Directed by Danny DeVito
Written by David Mamet
Starring Jack Nicholson, Danny DeVito, Armand Assante, J.T. Walsh, John C, Reilly, Frank Whaley
Tagline: The man who was willing to pay the price for power.
Trivia: Alec Baldwin narrated the trailer.
Hoffa has a lot going for it, Jack Nicholson’s bravura performance as controversial labor leader James R. Hoffa is one of his personal favorites. Stephen H. Burum’s flamboyant cinematography and David Mamet’s trademark dialogue prevent the film from falling into mediocrity (more of a curiosity). Hoffa offers flashy style and macho posturing, but little in the way of substance.
DeVito and Mamet went for an operatic approach, avoiding historical accuracy in favor of emotive confrontations and scenery chewing performances. Many questions go unanswered. Why was Jimmy Hoffa so passionate about labor issues? What made him an effective leader? How did he justify his corruption? What was his family life like?
Hoffa is more about personality than history, powerful men squaring off against each other for the spoils. The fine line between brute force and the legal bindings that hold civilization together is a recurring idea. The theme plays out in the confrontations between Hoffa and Bobby Kennedy, their rivalry is framed as Ivy League privilege versus working class grit. A good theme, but it comes off as shallow. There was more to it. Corruption in the labor unions was a big problem and one of the causes of its downfall – so Kennedy’s crusade wasn’t all about headlines.
The film begins with Hoffa and sidekick Bobby Ciaro (DeVito), a composite character, waiting for a meeting with their underworld contact. Both look weary, near the end of their ropes. Then the movie jumps back to the 1930s Detroit when Hoffa earned his bones as his organizer. As his power grew so did his willingness to work with the mob.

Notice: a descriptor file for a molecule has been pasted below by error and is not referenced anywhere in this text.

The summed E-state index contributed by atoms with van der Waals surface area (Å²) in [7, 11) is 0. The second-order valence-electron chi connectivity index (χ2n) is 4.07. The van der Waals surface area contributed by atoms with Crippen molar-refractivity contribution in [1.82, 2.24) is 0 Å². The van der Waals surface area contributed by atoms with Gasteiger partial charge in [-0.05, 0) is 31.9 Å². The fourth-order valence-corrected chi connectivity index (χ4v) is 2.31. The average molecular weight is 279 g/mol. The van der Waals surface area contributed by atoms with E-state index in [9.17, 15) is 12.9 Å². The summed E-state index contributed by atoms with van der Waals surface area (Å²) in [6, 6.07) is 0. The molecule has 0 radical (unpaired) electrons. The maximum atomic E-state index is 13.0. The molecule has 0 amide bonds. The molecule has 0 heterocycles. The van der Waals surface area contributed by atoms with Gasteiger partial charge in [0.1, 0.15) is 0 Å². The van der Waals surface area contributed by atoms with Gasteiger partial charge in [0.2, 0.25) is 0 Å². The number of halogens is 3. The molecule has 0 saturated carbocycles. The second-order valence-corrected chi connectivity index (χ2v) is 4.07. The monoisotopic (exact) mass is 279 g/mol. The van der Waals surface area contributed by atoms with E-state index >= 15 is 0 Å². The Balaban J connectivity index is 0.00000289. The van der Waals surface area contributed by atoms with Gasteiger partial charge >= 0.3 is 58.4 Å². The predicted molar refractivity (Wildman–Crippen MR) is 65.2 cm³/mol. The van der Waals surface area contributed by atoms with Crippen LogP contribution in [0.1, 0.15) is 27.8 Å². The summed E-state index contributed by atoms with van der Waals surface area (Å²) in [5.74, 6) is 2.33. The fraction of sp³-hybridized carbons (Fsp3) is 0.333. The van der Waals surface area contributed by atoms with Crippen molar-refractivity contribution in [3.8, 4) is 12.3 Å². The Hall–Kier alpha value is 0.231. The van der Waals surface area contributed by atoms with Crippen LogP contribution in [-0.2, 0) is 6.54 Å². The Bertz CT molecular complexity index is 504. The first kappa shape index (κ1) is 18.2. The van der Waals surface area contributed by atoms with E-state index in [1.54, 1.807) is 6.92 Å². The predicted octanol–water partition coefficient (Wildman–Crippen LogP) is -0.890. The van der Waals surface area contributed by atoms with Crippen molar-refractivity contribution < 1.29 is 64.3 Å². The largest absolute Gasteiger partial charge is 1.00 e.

Eventually Hoffa and his compatriots were convicted and put away, he would eventually get a pardon from President Nixon. In a memorable sequence a convoy of truckers hold vigil as Hoffa was taken to prison, yet the sentiment feels out of synch with the rest of the film. Why were they so loyal? By the end it’s made evident he only cared one thing – his own power.
Watching Hoffa this time, I was thinking he’s a subject ripe for reevaluation. Sylvester Stallone played a fictional version in his 1978 film F.I.S.T. as a well intentioned soul sucked up by bad influences. Al Pacino will reportedly play Hoffa in Martin Scorsese’s planned 2019 film The Irishman. In the current political climate, Hoffa’s demagoguery is fascinating, a man who led through the power of personality and intimidation. Today the pitfalls of giving such a man power are more real than ever.
There’s a nice verisimilitude to Hoffa, but the history comes off as sophomoric.